Pence accuses Iran of advocating for 'another Holocaust' during Europe trip

PHOTO: Vice President Mike Pence speaks outside the Hotel Bayerischer Hof during the Munich Security Conference in Munich, Feb. 16, 2019.PlayMichael Dalder/Reuters
WATCH Vice President on last leg of Poland trip, visits Auschwitz concentration camp

Vice President Mike Pence accused Iran of advocating for another Holocaust on Saturday as he finished up a European tour in which he threatened tougher U.S. sanctions against the country, and asked for other countries to follow America’s decision to withdraw from the Iran nuclear deal.

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“The Iranian regime openly advocates another Holocaust and it seeks the means to achieve it,” Pence said while speaking at the Munich Security Conference on Saturday.

Pence’s latest remarks come on the heels of appearances at international conferences in Warsaw, Poland, and Munich, Germany, in which he repeatedly attacked Iran, and the Iran nuclear deal.

That deal, signed by the Obama administration in 2015 along with leaders from the U.K., France, Russia, China and Germany, offered Iran relief from economic sanctions in exchange for restricting its nuclear program. Trump announced that the U.S. would withdraw from the deal in 2018.

Along with accusations of state-sponsored terrorism, Pence blasted Iran during his week in Europe for anti-Semitism, going as far as to compare the country to Nazi Germany.

Pence visited Auschwitz on Friday, a former concentration camp in Nazi Germany-occupied Poland, and said he was “deeply moved.” As the vice president left Poland en route to Germany, he reflected on the trip, noting the importance of honoring Holocaust victims, and saying that ant-Semitism needed to be universally condemned.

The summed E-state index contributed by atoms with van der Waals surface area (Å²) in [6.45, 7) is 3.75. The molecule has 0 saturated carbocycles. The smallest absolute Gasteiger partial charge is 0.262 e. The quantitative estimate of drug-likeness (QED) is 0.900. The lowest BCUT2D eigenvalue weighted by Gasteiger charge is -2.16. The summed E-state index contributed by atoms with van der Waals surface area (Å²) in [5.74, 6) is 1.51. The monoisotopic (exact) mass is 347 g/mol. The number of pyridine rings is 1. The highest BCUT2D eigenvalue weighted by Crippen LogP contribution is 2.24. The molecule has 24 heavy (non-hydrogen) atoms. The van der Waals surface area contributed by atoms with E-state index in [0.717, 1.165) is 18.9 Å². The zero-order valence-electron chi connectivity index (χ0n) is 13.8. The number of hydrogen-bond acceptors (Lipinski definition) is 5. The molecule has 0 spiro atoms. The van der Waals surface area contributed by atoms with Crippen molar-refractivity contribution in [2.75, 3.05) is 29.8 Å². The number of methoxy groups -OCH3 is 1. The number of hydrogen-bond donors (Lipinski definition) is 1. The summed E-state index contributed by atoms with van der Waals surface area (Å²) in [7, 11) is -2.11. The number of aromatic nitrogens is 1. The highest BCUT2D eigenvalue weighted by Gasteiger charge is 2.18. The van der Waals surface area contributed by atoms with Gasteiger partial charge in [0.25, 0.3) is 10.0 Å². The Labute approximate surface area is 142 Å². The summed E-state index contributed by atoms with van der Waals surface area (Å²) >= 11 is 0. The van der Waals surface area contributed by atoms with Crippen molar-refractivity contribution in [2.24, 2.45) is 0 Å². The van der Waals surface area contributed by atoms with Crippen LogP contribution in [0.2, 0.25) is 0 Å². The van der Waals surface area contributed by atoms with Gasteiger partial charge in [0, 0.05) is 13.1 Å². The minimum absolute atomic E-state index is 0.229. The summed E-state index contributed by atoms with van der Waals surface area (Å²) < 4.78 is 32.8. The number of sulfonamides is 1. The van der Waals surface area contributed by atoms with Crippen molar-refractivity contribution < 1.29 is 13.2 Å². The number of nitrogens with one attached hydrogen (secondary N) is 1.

PHOTO: Vice President Mike Pence and his wife Karen Pence, right, stand with Polands President Andrzej Duda and his wife Agata Kornhauser-Duda, leftduring their visit at the Nazi concentration camp Auschwitz-Birkenau in Oswiecim, Poland, Feb. 15, 2019. Michael Sohn/AP
Vice President Mike Pence and his wife Karen Pence, right, stand with Poland's President Andrzej Duda and his wife Agata Kornhauser-Duda, leftduring their visit at the Nazi concentration camp Auschwitz-Birkenau in Oswiecim, Poland, Feb. 15, 2019.

Traveling to Munich to deliver his second international address, Pence condemned the Iranian regime for spewing the same “vile anti-Semitic hatred” that animated the Nazis in Europe.

During his Munich remarks, the vice president said Iran had “supported terrorist proxies and militias, Hezbollah and Hamas; exported missiles; fueled conflicts in Syria and Yemen; plotted terrorist attacks on European soil; and openly advocated the destruction of the State of Israel.”

Iranian Foreign Minister Mohammad Javad Zarif responded to Pence's accusation of anti-Semitism by calling them "laughable," according to Reuters.

Pence said that he had frank discussions with world leaders during his trip, but stopped short of suggesting any European nations had to immediately answer U.S. calls to withdraw from the Iran nuclear deal.

German Chancellor Angela Merkel, who met with Pence, seemed to break with the U.S. on the issue.

During remarks on the subject, Merkel emphasized a need for global diplomacy and praised the Iran nuclear deal.

“The only question that stands between us on this issue is: do we help our common cause, our common aim of containing the damaging or difficult development of Iran, by withdrawing from the one remaining agreement?" she said to the Associated Press. "Or do we help it more by keeping the small anchor we have in order maybe to exert pressure in other areas?"